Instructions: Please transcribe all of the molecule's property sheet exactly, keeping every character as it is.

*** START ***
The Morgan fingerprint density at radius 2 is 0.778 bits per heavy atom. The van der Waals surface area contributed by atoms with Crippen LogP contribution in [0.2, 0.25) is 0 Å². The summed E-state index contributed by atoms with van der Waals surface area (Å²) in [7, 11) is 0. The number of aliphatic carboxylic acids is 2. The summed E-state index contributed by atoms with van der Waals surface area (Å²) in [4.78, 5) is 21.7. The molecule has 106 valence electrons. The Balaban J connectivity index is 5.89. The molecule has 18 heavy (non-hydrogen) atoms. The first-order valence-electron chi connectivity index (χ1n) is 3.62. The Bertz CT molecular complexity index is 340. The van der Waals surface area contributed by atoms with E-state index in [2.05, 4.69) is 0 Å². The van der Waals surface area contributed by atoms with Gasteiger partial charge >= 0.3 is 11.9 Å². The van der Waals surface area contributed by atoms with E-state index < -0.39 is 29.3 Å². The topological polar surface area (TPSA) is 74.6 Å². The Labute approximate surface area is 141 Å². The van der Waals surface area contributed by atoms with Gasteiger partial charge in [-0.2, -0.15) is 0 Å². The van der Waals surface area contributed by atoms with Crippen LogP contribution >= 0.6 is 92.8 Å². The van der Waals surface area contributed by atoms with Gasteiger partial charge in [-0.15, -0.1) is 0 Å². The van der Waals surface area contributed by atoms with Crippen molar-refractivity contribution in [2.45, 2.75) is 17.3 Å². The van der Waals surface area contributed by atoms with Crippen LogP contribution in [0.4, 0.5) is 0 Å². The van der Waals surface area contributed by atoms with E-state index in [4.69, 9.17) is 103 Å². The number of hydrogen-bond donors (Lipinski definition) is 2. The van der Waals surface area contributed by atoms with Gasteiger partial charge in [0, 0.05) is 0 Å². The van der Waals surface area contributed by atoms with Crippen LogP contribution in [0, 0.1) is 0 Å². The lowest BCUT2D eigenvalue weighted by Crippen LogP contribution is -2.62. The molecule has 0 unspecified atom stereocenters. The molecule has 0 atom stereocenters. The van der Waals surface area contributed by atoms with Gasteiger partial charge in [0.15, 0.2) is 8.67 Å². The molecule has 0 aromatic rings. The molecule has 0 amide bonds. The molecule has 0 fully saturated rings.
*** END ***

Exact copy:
The Morgan fingerprint density at radius 2 is 0.778 bits per heavy atom. The van der Waals surface area contributed by atoms with Crippen LogP contribution in [0.2, 0.25) is 0 Å². The summed E-state index contributed by atoms with van der Waals surface area (Å²) in [7, 11) is 0. The number of aliphatic carboxylic acids is 2. The summed E-state index contributed by atoms with van der Waals surface area (Å²) in [4.78, 5) is 21.7. The molecule has 106 valence electrons. The Balaban J connectivity index is 5.89. The molecule has 18 heavy (non-hydrogen) atoms. The first-order valence-electron chi connectivity index (χ1n) is 3.62. The Bertz CT molecular complexity index is 340. The van der Waals surface area contributed by atoms with E-state index in [2.05, 4.69) is 0 Å². The van der Waals surface area contributed by atoms with Gasteiger partial charge >= 0.3 is 11.9 Å². The van der Waals surface area contributed by atoms with E-state index < -0.39 is 29.3 Å². The topological polar surface area (TPSA) is 74.6 Å². The Labute approximate surface area is 141 Å². The van der Waals surface area contributed by atoms with Gasteiger partial charge in [-0.2, -0.15) is 0 Å². The van der Waals surface area contributed by atoms with Crippen LogP contribution >= 0.6 is 92.8 Å². The van der Waals surface area contributed by atoms with Gasteiger partial charge in [-0.15, -0.1) is 0 Å². The van der Waals surface area contributed by atoms with Crippen molar-refractivity contribution in [2.45, 2.75) is 17.3 Å². The van der Waals surface area contributed by atoms with Crippen LogP contribution in [0.4, 0.5) is 0 Å². The van der Waals surface area contributed by atoms with E-state index in [4.69, 9.17) is 103 Å². The number of hydrogen-bond donors (Lipinski definition) is 2. The van der Waals surface area contributed by atoms with Gasteiger partial charge in [0, 0.05) is 0 Å². The van der Waals surface area contributed by atoms with Crippen LogP contribution in [0, 0.1) is 0 Å². The lowest BCUT2D eigenvalue weighted by Crippen LogP contribution is -2.62. The molecule has 0 unspecified atom stereocenters. The molecule has 0 atom stereocenters. The van der Waals surface area contributed by atoms with Gasteiger partial charge in [0.15, 0.2) is 8.67 Å². The molecule has 0 aromatic rings. The molecule has 0 amide bonds. The molecule has 0 fully saturated rings.